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Mass. woman who aided jailed boyfriend with impersonating attorney guilty

Union Leader Correspondent

June 24. 2013 6:55PM
John Bouraphael, 33, of Danville was sentenced last week to 1 to 2 years in state prison for impersonating public defender Anthony Naro. His girlfriend, Shayna Provencal, 24, of Andover, Mass. was convicted of a misdemeanor charge as his accomplice on Monday. (JAMES A. KIMBLE/FILE PHOTO)

BRENTWOOD — A woman who helped her jailed boyfriend make a three-way telephone call so he could talk to an inmate at another county jail received a suspended jail sentence as part of a plea agreement struck just before her trial.

Shayna Provencal, 24, of Andover, Mass., pleaded guilty on Monday to accomplice to tampering with public records or information.

She received a suspended 12-month county jail sentence and must remain on good behavior for two years in order to avoid any jail time, according to terms of the deal.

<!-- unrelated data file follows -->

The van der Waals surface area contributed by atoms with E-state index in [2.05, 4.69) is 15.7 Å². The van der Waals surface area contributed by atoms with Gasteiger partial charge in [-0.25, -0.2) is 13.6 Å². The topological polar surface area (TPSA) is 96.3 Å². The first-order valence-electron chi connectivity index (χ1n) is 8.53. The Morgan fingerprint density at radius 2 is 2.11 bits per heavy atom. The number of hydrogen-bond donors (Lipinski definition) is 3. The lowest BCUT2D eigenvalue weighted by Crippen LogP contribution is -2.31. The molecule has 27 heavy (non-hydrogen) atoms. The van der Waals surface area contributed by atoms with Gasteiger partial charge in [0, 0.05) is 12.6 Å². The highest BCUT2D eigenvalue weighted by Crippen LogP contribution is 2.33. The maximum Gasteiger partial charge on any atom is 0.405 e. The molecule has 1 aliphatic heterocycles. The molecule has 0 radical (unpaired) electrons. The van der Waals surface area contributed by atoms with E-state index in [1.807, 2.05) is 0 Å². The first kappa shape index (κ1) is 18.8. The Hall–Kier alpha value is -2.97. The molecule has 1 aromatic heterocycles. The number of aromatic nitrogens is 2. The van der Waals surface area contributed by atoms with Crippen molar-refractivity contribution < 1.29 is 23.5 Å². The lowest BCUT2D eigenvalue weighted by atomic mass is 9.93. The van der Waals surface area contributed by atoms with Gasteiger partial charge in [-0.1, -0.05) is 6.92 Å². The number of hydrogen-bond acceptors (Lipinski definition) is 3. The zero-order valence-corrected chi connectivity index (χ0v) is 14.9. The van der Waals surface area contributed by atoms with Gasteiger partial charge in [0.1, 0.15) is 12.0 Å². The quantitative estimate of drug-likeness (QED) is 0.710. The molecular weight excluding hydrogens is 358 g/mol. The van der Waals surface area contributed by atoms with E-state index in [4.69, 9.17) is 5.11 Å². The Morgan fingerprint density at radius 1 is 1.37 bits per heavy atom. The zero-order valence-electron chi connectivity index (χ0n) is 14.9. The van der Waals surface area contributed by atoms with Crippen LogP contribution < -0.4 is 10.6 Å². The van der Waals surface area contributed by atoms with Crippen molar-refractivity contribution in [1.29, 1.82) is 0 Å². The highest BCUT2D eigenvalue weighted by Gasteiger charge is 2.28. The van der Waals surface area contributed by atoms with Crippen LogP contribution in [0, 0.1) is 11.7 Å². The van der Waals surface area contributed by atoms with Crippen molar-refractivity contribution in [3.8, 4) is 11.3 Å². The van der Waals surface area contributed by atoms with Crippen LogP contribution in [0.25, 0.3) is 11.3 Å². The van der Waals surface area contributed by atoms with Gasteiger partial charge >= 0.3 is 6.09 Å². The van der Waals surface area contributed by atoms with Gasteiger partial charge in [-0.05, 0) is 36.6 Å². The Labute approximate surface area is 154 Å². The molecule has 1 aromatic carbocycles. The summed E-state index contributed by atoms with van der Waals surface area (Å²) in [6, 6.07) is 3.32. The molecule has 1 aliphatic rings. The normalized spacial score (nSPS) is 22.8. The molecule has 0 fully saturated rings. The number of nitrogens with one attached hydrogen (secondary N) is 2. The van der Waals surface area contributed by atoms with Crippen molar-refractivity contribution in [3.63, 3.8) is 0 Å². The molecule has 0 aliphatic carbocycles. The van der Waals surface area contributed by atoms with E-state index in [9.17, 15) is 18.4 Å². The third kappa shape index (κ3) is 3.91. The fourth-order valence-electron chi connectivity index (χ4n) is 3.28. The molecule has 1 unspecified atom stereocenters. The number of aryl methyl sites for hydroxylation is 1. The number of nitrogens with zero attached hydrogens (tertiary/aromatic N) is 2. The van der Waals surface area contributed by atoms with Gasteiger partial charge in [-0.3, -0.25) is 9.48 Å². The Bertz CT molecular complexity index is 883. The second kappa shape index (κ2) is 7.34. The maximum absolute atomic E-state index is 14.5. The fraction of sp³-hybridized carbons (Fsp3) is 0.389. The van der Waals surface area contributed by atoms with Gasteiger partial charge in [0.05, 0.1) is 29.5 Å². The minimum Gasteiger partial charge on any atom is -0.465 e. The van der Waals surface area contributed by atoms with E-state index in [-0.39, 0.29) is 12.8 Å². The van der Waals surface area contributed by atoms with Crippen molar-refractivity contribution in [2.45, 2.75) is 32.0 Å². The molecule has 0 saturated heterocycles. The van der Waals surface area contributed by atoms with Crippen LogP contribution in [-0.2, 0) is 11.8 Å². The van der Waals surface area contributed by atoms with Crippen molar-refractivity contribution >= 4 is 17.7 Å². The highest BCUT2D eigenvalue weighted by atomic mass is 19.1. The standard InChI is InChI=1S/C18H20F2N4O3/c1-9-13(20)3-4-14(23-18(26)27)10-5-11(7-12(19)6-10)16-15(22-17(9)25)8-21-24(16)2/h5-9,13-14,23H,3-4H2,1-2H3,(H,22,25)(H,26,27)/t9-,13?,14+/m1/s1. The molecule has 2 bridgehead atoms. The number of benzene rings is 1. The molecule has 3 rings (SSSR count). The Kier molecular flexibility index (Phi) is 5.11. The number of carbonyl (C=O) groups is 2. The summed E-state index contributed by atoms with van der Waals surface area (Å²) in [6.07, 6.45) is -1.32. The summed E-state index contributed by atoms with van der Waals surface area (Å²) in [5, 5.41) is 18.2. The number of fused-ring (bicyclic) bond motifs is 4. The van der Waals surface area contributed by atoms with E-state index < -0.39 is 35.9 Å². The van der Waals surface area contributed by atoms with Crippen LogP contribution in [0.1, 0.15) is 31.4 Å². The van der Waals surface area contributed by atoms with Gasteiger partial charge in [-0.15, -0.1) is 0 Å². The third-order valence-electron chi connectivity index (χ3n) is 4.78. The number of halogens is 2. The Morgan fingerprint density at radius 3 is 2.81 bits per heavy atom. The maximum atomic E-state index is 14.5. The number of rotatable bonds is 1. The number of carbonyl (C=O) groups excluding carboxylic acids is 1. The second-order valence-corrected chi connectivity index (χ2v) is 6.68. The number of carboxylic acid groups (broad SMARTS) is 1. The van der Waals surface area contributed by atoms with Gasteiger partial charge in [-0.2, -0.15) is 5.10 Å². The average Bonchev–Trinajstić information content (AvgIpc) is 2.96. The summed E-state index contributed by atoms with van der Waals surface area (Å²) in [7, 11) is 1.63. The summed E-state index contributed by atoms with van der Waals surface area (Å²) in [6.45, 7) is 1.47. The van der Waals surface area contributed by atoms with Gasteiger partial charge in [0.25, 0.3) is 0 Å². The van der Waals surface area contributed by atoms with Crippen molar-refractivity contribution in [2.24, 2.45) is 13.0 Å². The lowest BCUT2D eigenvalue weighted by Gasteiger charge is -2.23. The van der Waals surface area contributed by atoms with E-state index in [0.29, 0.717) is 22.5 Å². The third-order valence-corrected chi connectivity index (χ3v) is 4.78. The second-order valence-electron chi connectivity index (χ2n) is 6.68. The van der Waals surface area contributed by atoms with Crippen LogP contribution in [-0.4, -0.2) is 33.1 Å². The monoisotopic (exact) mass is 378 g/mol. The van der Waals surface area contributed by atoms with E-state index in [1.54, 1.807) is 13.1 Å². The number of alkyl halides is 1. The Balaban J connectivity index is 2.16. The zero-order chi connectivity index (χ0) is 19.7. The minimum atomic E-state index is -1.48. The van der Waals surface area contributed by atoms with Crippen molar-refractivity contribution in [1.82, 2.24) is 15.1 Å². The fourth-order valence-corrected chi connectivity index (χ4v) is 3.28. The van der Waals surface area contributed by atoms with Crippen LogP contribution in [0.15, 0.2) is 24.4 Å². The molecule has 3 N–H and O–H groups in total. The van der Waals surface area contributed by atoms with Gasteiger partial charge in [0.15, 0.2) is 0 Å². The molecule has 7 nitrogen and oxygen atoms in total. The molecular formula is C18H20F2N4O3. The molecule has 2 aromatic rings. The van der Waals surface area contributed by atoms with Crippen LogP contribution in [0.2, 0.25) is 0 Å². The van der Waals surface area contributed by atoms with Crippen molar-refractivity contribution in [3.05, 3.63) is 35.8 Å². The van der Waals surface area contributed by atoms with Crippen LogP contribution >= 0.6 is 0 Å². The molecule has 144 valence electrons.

Provencal was scheduled to go on trial Monday on a felony charge of accomplice to identity fraud, a charge that could have brought a 7 ½ to 15 year prison term had she been convicted by a jury.

She made a three-way phone call to the Merrimack County House of Corrections last June 1 while her jailed boyfriend, John Bouraphael, posed as a public defender wanting to speak to his client.

The jail call — which was recorded by corrections officers — led to the couple being indicted on felony charges months later.

Bouraphael, 33, of Danville was sentenced 1 to 2 years in state prison on Thursday moments after a judge convicted him of felony identity fraud. He was at the end of a 1 ¼ to 4-year prison term on a felony drug conviction when he was convicted in the latest case last week.

Bouraphael’s conviction for identity fraud marked a legal first in New Hampshire.

The state’s identity fraud law was used to prosecute an inmate who lifted a public defender’s New Hampshire Bar number to impersonate the lawyer.

Judge Kenneth McHugh concluded that an attorney’s N.H. Bar identification number was personal identifying information that allowed Bouraphael to pose as attorney Anthony Naro when he called the jail.

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